Iran Is Racing To Resupply Hezbollah
BY ELI LAKE - Staff Reporter of the Sun
August 4, 2006
TEL AVIV, Israel — Iran is racing to resupply Hezbollah across the Syrian border ahead of a possible cease-fire being ironed out this week at the United Nations. Meanwhile, Israeli jets have begun a new bombardment of Beirut's suburbs and Hezbollah is threatening to launch a missile attack on Tel Aviv.
Israeli military and intelligence officials here say Iranian technicians were aboard a flight to Damascus on Monday with the Iranian foreign minister, Manouchehr Mottaki.
The Israel Defense Forces also says it has not been able to seal the border between Syria and Lebanon, making it possible to ferry men, small rockets, and other materiel to Hezbollah through the back roads and smuggling routes in the Bekaa Valley.
The Iranians this week began a double game in Lebanon best summed up by President Ahmadinejad's message to Muslim nations yesterday in Malaysia: "Although the main solution is for the elimination of the Zionist regime, at this stage an immediate cease-fire must be implemented."
This approach — of seeking both Israel's destruction and a temporary ceasefire — is evident in signals from Iran's Foreign Ministry to European countries. Mr. Mottaki met with his French counterpart Monday at the Iranian Embassy in Beirut. The French are supporting an immediate cease-fire and have pledged to contribute troops to an international force for southern Lebanon.
The meeting was significant because the French in the past year have been supportive of efforts to censure, if not sanction, Iran for its nuclear program at the United Nations, and have pressured Syria to remove its forces from Lebanon in 2005 as part of resolution 1559.
As Hezbollah was the only major political party in Lebanon to oppose the withdrawal of Syrian forces from Lebanon, the French meeting with Iran — preceded by French praise for the "constructive" role Iran is playing in the region — signals that Paris is willing to keep Hezbollah armed for now.
An Israeli Foreign Ministry spokesman, Mark Regev, said yesterday, "The French played an important role in implementing the first part of resolution 1559 to get the Syrians to leave. We believe they can play an important role in implementing the second part of the resolution: to disarm Hezbollah."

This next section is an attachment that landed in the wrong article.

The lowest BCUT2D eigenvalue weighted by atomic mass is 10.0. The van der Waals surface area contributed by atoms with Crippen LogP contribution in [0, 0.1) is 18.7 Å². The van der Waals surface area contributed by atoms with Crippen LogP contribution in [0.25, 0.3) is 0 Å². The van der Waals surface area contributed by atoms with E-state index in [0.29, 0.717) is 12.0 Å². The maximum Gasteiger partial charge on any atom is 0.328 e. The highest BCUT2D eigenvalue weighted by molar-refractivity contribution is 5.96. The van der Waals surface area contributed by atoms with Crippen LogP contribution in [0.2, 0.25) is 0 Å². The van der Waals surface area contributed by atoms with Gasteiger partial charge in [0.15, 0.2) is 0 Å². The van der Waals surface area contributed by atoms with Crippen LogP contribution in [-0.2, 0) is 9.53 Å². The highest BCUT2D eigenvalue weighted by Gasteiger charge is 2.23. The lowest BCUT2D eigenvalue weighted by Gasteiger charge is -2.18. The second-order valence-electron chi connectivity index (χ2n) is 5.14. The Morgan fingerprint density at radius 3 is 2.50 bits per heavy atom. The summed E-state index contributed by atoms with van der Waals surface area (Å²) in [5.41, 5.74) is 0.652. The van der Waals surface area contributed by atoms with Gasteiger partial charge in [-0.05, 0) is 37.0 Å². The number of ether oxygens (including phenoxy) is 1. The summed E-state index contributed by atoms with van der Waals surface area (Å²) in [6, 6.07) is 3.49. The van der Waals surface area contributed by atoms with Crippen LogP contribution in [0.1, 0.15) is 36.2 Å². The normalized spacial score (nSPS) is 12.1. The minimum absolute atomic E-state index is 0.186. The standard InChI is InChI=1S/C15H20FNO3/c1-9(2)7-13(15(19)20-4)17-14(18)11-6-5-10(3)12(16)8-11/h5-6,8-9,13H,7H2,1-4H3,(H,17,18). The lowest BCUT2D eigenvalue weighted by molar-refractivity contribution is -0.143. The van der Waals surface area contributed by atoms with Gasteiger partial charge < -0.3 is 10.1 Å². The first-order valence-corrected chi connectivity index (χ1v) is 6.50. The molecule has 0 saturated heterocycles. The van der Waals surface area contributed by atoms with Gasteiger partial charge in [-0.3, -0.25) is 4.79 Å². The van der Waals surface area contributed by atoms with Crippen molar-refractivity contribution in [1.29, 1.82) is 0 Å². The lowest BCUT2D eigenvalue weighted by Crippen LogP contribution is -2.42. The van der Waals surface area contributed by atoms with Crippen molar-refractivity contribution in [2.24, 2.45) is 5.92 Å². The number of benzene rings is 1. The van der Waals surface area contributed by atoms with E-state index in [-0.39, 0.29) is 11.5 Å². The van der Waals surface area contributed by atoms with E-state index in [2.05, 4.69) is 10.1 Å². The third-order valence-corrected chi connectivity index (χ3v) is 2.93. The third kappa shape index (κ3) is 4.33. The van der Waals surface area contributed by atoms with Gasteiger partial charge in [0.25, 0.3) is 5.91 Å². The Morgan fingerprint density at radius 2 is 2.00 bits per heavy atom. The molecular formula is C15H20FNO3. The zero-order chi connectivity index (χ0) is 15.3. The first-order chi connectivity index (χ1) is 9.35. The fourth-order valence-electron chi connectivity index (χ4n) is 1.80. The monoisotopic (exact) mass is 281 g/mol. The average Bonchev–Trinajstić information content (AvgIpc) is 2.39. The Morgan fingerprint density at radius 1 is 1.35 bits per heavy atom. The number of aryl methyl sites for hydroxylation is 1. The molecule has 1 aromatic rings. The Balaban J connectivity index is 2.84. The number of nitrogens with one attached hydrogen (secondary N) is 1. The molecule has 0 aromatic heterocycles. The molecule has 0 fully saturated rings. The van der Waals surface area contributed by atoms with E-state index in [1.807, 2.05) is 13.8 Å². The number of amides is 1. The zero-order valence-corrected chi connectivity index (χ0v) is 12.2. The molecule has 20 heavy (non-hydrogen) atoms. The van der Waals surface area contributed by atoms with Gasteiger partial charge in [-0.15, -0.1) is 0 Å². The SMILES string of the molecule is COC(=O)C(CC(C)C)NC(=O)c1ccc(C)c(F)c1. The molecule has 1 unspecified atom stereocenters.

As for the possible rapprochement between Iran and France on Lebanon, Mr. Regev said, "We are hopeful that France, with the rest of the international community, are making it clear to countries that act against 1559 that they are acting outside the international consensus that such behavior will not be tolerated."
But the diplomatic game for Iran is only part of their role in the war, Israeli officials say. One intelligence analyst pointed to statements this week from an Iranian member of parliament and former ambassador to Syria, Mohtashemi Pur.
Mr. Pur, who was one of the founders of Hezbollah in the early 1980s, told the Iranian reformist newspaper Sharq that Hezbollah had the Zelzal-2 missile, with a range of 160 miles and the "courage to use them." This analyst interpreted this as "a green light from Iran to use the Zelzals at their own discretion and without permission."
If such a decision was made, then it would partly explain Hezbollah leader Sheik Hassan Nasrallah's threat to Israel yesterday on Al-Manar television. He said, "If you bomb our capital Beirut, we will bomb the capital of your usurping entity," he said. "We will bomb Tel Aviv."
In the same speech, he said Hezbollah's rockets would stop raining on northern Israel if Israel stopped bombing Lebanon. The threat, however, does not seem to have deterred Israel's air force.
Yesterday evening, Israeli jets dropped leaflets on a southern Shiite suburb of Beirut that called on residents to leave their homes. In the early hours of Friday morning, wire services reported that two bombs hit southern Beirut.
A retired colonel in Israel's military intelligence, Reuven Erlich, said yesterday that there were gaps between the Syrian-Lebanese border that could be exploited by Iran. "Of course there are gaps. The Syrian-Lebanese border is a long border. It is very difficult to close such a border hermetically if the Syrian regime does not cooperate, and this is not the case. I guess the IDF are doing their best to decrease the amount of supply, but I don't think it can be stopped."
Mr. Erlich, head of the Intelligence and Terrorism Information Center at the Tel Aviv-based Center for Special Studies, said he believes that President Ahmadinejad is supporting a cease-fire now because it is in Hezbollah's best interest.
A former Pentagon analyst on Iran and current scholar at the American Enterprise Institute in Washington, Michael Rubin, said, "Iran is fighting a ***** war, but smugly feels itself immune to consequence. Not only is this unfair to the Lebanese, but it is dangerous for Washington. The more overconfident Iran becomes in its ability to get away with murder, the more likely Americans will be targeted down the line."